Sex has always had an appeal for headline writers. The fact that matters relating to sexual misconduct make the news is not news. It is doubtful, however, if it has ever been more fashionable. No one is immune: MPs, business leaders, charity bosses – all are vulnerable. The ‘Me Too’ movement is virally rampant, and newspapers compete daily to report stories of how much an allegation has cost a business. Sponsors cancelling support over allegations of antique groping are a daily event. All the investment that may have been put into corporate social responsibility may be wasted by the activities of one or two individuals. That many men attended the President’s Club meeting and behaved entirely properly will not have spared any of them the anxiety caused by the overreaction to the reports of undercover journalists. Consider the illogicality of the demands made subsequently that legitimate charities should return funds raised by that and previous events. The fact that there is more than an element of unreason about much of this with the guilty, partly guilty and wholly innocent all subject to similar reactions does not mean business should do nothing.

To illustrate the degree of risk that this feverish environment is causing, consider that some lawyers are suggesting changes to the law relating to sexual harassment. If put into force, this would mean that if a complaint of harassment has been rejected, a subsequent complaint about the same person would give rise to an inference of the legitimacy of the earlier allegation. Also, the burden of proof should shift so that the approach would be that the accused was guilty until he (or perhaps she) proved their innocence. This is the same approach that led to the serious mistakes by the police in investigating allegations of child abuse where the starting point was that all complainants should be believed and were ‘victims’. That led to the damning report of Sir Richard Henriques exposing and condemning this mind-set but it plainly risks reappearing in employment law.

None of this criticism is intended to be a defence for errant behaviour. Sexual harassment is a category of bullying and frequently is an abuse of power. It should be repugnant to any well-managed business and regarded as serious misconduct if proven. The farcical idea that all of those actresses have only just become aware of the casting couch does not mean misconduct should be tolerated and more to the point, the cost of turning a blind eye is potentially prohibitive. There can be no doubt that any responsible management must realise that something has to be done.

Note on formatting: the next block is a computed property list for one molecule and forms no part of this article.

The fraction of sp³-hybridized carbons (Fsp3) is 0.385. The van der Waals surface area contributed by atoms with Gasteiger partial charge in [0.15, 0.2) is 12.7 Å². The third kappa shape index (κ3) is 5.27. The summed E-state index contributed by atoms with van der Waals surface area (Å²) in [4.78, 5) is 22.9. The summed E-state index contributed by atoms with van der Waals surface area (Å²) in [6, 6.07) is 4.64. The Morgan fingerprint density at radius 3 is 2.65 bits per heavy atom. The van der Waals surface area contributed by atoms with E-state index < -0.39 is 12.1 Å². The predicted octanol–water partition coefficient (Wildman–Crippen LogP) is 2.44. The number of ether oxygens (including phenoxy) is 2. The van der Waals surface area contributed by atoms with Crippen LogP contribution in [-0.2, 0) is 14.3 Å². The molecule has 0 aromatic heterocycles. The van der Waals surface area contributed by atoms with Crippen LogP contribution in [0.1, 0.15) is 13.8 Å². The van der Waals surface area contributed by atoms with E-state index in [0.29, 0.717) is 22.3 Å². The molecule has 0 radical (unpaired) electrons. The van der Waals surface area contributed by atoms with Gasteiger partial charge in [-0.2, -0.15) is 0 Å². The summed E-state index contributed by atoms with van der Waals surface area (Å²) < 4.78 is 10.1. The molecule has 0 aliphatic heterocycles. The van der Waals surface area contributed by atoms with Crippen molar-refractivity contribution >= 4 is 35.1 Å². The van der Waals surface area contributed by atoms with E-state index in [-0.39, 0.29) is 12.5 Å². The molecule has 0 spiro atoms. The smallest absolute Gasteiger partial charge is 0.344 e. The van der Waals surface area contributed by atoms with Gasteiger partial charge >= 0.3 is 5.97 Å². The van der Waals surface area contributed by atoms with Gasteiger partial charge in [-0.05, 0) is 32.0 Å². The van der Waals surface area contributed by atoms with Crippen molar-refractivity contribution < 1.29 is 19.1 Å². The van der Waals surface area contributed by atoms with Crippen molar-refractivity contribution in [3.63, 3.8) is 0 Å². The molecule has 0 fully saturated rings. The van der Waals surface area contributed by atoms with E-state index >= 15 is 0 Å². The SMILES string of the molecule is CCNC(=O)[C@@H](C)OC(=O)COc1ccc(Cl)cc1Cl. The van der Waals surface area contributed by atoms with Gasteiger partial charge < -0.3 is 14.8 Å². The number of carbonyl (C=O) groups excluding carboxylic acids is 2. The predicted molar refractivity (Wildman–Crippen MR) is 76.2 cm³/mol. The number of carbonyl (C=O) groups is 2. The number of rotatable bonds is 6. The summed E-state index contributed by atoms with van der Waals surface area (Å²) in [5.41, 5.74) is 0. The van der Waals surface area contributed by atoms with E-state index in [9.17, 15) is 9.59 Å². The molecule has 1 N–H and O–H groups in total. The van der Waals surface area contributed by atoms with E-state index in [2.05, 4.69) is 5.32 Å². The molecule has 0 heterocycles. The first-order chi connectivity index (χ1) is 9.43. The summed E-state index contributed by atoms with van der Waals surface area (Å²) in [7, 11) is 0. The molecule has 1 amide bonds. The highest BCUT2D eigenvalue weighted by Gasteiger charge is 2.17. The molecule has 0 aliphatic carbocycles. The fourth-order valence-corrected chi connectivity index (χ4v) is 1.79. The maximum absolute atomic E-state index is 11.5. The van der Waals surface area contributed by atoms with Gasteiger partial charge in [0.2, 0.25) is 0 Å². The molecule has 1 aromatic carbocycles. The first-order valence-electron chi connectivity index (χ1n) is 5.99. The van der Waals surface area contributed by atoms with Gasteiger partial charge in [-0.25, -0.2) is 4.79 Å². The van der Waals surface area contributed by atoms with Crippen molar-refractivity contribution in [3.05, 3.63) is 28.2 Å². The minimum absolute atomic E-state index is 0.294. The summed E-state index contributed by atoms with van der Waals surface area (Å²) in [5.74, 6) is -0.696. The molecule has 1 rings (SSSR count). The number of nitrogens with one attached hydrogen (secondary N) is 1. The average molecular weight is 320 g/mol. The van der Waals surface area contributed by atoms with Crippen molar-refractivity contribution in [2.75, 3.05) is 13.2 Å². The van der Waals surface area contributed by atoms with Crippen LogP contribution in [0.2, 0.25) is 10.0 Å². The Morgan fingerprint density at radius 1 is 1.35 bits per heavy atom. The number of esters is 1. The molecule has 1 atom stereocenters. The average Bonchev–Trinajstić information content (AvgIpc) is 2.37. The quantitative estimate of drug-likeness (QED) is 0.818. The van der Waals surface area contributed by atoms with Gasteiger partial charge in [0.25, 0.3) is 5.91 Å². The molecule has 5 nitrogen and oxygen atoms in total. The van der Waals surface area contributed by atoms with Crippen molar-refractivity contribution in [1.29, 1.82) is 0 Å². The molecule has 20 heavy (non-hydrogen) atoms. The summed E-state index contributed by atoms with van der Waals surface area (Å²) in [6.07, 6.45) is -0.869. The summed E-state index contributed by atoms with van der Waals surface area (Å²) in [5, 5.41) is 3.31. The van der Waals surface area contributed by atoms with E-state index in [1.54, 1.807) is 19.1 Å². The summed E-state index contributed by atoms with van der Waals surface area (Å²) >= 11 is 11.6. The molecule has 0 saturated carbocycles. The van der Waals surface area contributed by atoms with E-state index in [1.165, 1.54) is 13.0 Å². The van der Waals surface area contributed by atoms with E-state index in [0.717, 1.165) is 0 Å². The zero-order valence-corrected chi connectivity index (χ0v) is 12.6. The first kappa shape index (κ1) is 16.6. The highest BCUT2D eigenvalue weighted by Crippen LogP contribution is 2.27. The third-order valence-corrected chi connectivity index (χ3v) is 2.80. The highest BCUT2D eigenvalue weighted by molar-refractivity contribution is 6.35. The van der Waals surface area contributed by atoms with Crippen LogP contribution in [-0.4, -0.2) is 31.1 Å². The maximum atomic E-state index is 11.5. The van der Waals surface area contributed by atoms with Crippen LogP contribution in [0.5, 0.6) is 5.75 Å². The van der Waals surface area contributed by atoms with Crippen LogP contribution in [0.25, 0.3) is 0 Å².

Four top tips to deal with the current environment:

First, senior management should make clear to its HR staff and all employees the unacceptability of such behaviour. Most well-organised companies will have a policy on paper that says all the right things but that has to be implemented. To provide balance, any proven invented false allegation should also be treated as serious misconduct. There should be training on how to conduct investigations or arrangements in place to appoint independent investigators who ideally are already familiar with the business.

Second, arrangements need to be in place to deal with the publicity that such allegations create. Speed of reaction is often essential. Having advisors or staff familiar with and capable of dealing with the media and knowledgeable about the business in place in advance will always be an advantage.

Third, serious thought should be given to making greater use of a mediation process early in the day before attitudes harden on either side. This should be incorporated into any procedure for complaint and encouraged in preference to a standard grievance procedure. Mediation is confidential and usually directed at the preservation of employment. Any formal investigation or grievance process will often produce material for disclosure in proceedings about the most embarrassing evidence, all so attractive to the press. More use of mediation may reduce this risk.

Finally, it should be clear to all that no one is immune from sanction be they ever so senior. Only when this is a reality will reputation be protected.

This article is for general information purposes only and does not constitute legal or professional advice. It should not be used as a substitute for legal advice relating to your particular circumstances. Please note that the law may have changed since the date of this article.